All the March cars suffered from too much heat in the cockpit so modifications had to be made to all the fibre-glass nose cowlings to improve the air-flow out through the radiator duct and to provide external scoops to deflect air into the cockpit. The original design provided a hole under the nose with flexible trunking taking it to an aperture in the front bulkhead by the driver’s feet, but this proved insufficient in the African heat. Fortunately Peter Jackson of Specialised Mouldings, Who make 85% of the Grand Prix car bodies these days, was out in Africa on a “sort of holiday” and had a fibre glass kit with him “just in case”. Apart from modifying all the March nose cowlings, and the ERMs, he also remade the seats for< some of the drivers, like Amon and Stewart, moulding them to the drivers' contours. A moment of STP-March truth was seen when Vince Granatelli actually poured two tins of STP into the oil tank of Andretti's car. The perfect example of faith in your product.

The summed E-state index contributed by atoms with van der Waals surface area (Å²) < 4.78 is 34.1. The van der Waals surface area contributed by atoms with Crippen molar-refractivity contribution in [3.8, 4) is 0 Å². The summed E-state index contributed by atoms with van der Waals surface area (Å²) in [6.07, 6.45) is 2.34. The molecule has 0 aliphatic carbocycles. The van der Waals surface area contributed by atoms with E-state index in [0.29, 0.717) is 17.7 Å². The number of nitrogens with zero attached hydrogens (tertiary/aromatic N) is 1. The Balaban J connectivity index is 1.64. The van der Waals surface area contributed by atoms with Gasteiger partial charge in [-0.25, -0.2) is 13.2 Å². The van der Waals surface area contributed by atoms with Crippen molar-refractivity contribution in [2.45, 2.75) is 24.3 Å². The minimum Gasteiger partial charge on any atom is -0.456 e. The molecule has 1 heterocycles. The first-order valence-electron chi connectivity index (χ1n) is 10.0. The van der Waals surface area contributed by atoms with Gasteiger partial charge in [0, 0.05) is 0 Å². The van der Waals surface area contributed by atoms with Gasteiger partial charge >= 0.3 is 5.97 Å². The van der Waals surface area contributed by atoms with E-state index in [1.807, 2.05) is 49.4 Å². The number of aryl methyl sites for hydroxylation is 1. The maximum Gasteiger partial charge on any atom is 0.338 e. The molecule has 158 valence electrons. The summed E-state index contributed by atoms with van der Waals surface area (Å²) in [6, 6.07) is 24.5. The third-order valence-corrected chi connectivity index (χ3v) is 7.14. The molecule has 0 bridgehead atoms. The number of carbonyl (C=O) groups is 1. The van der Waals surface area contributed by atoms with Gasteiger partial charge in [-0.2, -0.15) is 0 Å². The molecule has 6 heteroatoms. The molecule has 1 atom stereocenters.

The revived Matra Grand Prix teem, now running under the Simca banner since their merger, had two new cars, for Beltoise and Pescarolo. The cockpit is formed in the monocoque centre section, which is of riveted construction and very angular in shape, built in the form of two boxes, containing rubber fuel cells. At the rear of the cockpit the structure forms a box-section hoop behind the driver’s head and the front of the V12 engine pokes into this hoop. The engine has been redesigned so that the crankcase can act as the rear part of the chassis and, like the Cosworth V8, it is attached to the monocoque by four large Allen screws. The inlet ports are down the centre of the vee of the engine, with exhaust ports on the outside, in a conventional manner, and the fairly orthodox rear suspension is hung on a cross-member over the Hewland gearbox and a small tubular structure bolted under the gearbox, this carrying the parallel lower suspension arms of the BRM-like layout. The rear hub carriers are unusual in that the suspension pick-up points are well forward of the axle centre-line, and the hub shafts are in the form of very large diameter tubes, rather than solid spindles, with the ends formed to carry the 5-stud wheel fixings. The rear brakes are mounted fully inboard, on each side of the gearbox, so that rear unsprung weight must be at a minimum, each bank of cylinder exhausts through six pipes that merge into one long tail-pipe running low down under the suspension. The front suspension consists of a wide-base lower wishbone supporting the external coil-spring/damper unit and a single transverse top link located fore and aft by a short radius arm running back to the chassis from a point about two-thirds out along the link. Much of the geometry and suspension layout is taken from last year’s MS80 and due to the V12 engine layout the wheelbase is longer than most Grand Prix cars, and to keep the track-to-wheelbase ratio to the desired figure the track is very wide. This has allowed the radiator nose cowling to be very wide and flat and to present a large down-thrust area to keep the front end pressed on the ground. Beltoise drove the first car, that did all the prototype testing, and Pesearolo drove the second car, which was brand new, for the race.